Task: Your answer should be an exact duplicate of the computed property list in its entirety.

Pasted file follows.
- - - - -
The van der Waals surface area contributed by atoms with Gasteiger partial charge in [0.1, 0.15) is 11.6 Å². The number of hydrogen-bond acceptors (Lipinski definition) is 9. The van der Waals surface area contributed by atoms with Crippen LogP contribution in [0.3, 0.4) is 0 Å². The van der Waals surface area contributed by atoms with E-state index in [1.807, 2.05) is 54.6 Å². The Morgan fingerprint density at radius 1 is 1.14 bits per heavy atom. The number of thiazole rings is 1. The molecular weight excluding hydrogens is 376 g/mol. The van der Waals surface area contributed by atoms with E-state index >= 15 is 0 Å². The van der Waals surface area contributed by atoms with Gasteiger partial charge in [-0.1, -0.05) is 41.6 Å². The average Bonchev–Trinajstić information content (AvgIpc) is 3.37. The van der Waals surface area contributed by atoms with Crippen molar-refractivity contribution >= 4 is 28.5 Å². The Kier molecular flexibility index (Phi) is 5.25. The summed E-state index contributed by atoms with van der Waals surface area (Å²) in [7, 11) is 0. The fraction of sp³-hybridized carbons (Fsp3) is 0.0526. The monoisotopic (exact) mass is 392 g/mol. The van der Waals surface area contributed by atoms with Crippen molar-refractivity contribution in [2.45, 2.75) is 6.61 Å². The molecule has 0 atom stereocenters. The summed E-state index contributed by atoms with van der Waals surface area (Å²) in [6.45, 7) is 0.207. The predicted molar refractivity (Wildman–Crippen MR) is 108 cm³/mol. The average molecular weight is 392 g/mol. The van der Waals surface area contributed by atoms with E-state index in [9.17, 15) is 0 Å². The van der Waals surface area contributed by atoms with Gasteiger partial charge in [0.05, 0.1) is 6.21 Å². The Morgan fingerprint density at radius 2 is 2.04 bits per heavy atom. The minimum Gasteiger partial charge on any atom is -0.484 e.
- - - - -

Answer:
The van der Waals surface area contributed by atoms with Gasteiger partial charge in [0.1, 0.15) is 11.6 Å². The number of hydrogen-bond acceptors (Lipinski definition) is 9. The van der Waals surface area contributed by atoms with Crippen LogP contribution in [0.3, 0.4) is 0 Å². The van der Waals surface area contributed by atoms with E-state index in [1.807, 2.05) is 54.6 Å². The Morgan fingerprint density at radius 1 is 1.14 bits per heavy atom. The number of thiazole rings is 1. The molecular weight excluding hydrogens is 376 g/mol. The van der Waals surface area contributed by atoms with E-state index >= 15 is 0 Å². The van der Waals surface area contributed by atoms with Gasteiger partial charge in [-0.1, -0.05) is 41.6 Å². The average Bonchev–Trinajstić information content (AvgIpc) is 3.37. The van der Waals surface area contributed by atoms with Crippen molar-refractivity contribution >= 4 is 28.5 Å². The Kier molecular flexibility index (Phi) is 5.25. The summed E-state index contributed by atoms with van der Waals surface area (Å²) in [7, 11) is 0. The fraction of sp³-hybridized carbons (Fsp3) is 0.0526. The monoisotopic (exact) mass is 392 g/mol. The van der Waals surface area contributed by atoms with Crippen molar-refractivity contribution in [2.45, 2.75) is 6.61 Å². The molecule has 0 atom stereocenters. The summed E-state index contributed by atoms with van der Waals surface area (Å²) in [6.45, 7) is 0.207. The predicted molar refractivity (Wildman–Crippen MR) is 108 cm³/mol. The average molecular weight is 392 g/mol. The van der Waals surface area contributed by atoms with E-state index in [9.17, 15) is 0 Å². The van der Waals surface area contributed by atoms with Gasteiger partial charge in [0.05, 0.1) is 6.21 Å². The Morgan fingerprint density at radius 2 is 2.04 bits per heavy atom. The minimum Gasteiger partial charge on any atom is -0.484 e.